i'm painting my bike and it seems that after the priming, the surface is rejecting the paint. the surface being handlebars and paint being rustoleum metallic gold, it just wrinkled up like foil almost. does anyone know what that means and or how to fix it?

al9595 (author)t_menace2010-05-02

well clear coats have that effect on some paint i.e rust-o-leam paint and tremclad clear coat it might have the same effect with different brands of primer

al9595 (author)2010-03-27

the "gooseneck" is also called a stem

sunny342 (author)2008-09-05

Could I paint all the colors of the bike and let them dry for a day, then use a heat gun to cure the paint? Would it be harder? What is the cheapest clear coat that you guys suggest?

vent6902 (author)2008-05-30

Would using a normal primer be alright? Or does it have to be an aluminum primer for an aluminum bike?

vent6902 (author)2008-05-30

I know there are two kinds of primer Aluminum and Regular.... If you sand enough would using the regular primer be okay ?

Yerboogieman (author)2008-04-20

if i taped up everything i have to take off and do separately ( handle bars, pedals, tires, etc.) could i still sand, primer, and paint like that?

CWP (author)2006-06-08

I painted a few bikes once and found that you could make the paint a lot harder to scratch if you backed the frake in an oven. Sounds funny but it works. I just turned on my oven and would place half of it in at a time for a few minutes (obviously the whole frame would'nt fit at once) and I noticed that the paint was much harder in general. Be carefull though.

systemBuilder (author)CWP2008-04-19

A friend of mine who is a professional bike painter uses ovens from a bakery to cure his paint. He bakes at about 150 degrees for about 2 hours. This doesn't make the paint any harder than the paint would EVENTUALLY be, it just speeds up the drying and curing process by about 3 months.

radiorental (author)CWP2006-06-10

thats a good idea, make sure the room is well ventillated though. A hot air gun would be an alternative you could use outdoors

breakfree (author)2006-06-08

Any suggestions on using tool that may be lying around the garage to remove old road bike bottom brackets.... I have an old schwinn frame that I want to refurb... but I dont want to spring the 40 or so more dollars for the tools to take of the bottom bracket... Any help would be kool... or atleast a site with cheap tools???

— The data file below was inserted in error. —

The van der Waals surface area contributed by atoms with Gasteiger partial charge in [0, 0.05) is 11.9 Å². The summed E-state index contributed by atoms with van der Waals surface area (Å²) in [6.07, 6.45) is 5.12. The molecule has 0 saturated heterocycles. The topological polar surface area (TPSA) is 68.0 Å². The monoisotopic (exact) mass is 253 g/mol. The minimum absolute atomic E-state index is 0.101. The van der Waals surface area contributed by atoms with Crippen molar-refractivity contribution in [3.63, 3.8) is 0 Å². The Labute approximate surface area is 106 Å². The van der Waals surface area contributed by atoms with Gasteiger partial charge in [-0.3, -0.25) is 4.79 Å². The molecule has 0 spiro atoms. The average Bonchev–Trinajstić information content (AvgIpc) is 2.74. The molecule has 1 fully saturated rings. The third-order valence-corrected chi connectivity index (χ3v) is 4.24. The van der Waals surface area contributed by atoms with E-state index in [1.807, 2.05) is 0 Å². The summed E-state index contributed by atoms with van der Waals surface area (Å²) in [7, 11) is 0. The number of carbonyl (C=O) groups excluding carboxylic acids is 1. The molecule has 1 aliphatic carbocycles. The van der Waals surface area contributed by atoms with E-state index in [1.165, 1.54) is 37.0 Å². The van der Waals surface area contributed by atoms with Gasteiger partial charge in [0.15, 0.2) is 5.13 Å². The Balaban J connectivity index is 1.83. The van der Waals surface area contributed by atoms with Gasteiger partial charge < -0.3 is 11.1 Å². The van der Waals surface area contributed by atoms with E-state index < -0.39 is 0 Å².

systemBuilder (author)breakfree2008-04-19

There are two sides to a bottom bracket : fixed cup (right side) and lockring / adjustable cup (left cup). On a vintage bike, here is what you do. For the fixed cup, I use a really gigantic crescent wrench, about $15 for a really cheap one. Remember that each cup of an English bottom bracket is designed to TIGHTEN as you pedal. Turn the cup THE OTHER WAY to loosen it. For adjustable cup, the best tool is the spanner that came with 1970's RALEIGH SPORTS bikes, it's a semicircle with a 'tooth' at the end. In a pinch, a screwdriver covered in duct tape and a hammer might loosen the lockring. Then, for the adjustable cup, you need a VAR or PARK or ATD pin-spanner. This is like a pair of tongs with 2 small pins that screw through the tips of the tongs, to open to any width. The pins (look like short 8mm long allen-head screws with pins at the end) can be purchased at most bike shops, or the whole tool is about $10.

radiorental (author)breakfree2006-06-08

good question. You could try wraping it in a rag and putting it in a vise, making sure to not tighten it too much or you'll f' it up. Second suggestion is an oil filter wrench if you think it would bite the bracket. Third suggestion is to whack it with a hammer and chisel. Most bracket have dimples along the rim, if its not too ceased that should get'r'done (o; ts of wd 40 beforehand to get it as loose as possible.

breakfree (author)radiorental2006-06-08

Those are pretty good ideas actually... i never thought of using a chisel... any suggestions on what to use instead of a crank remover/puller???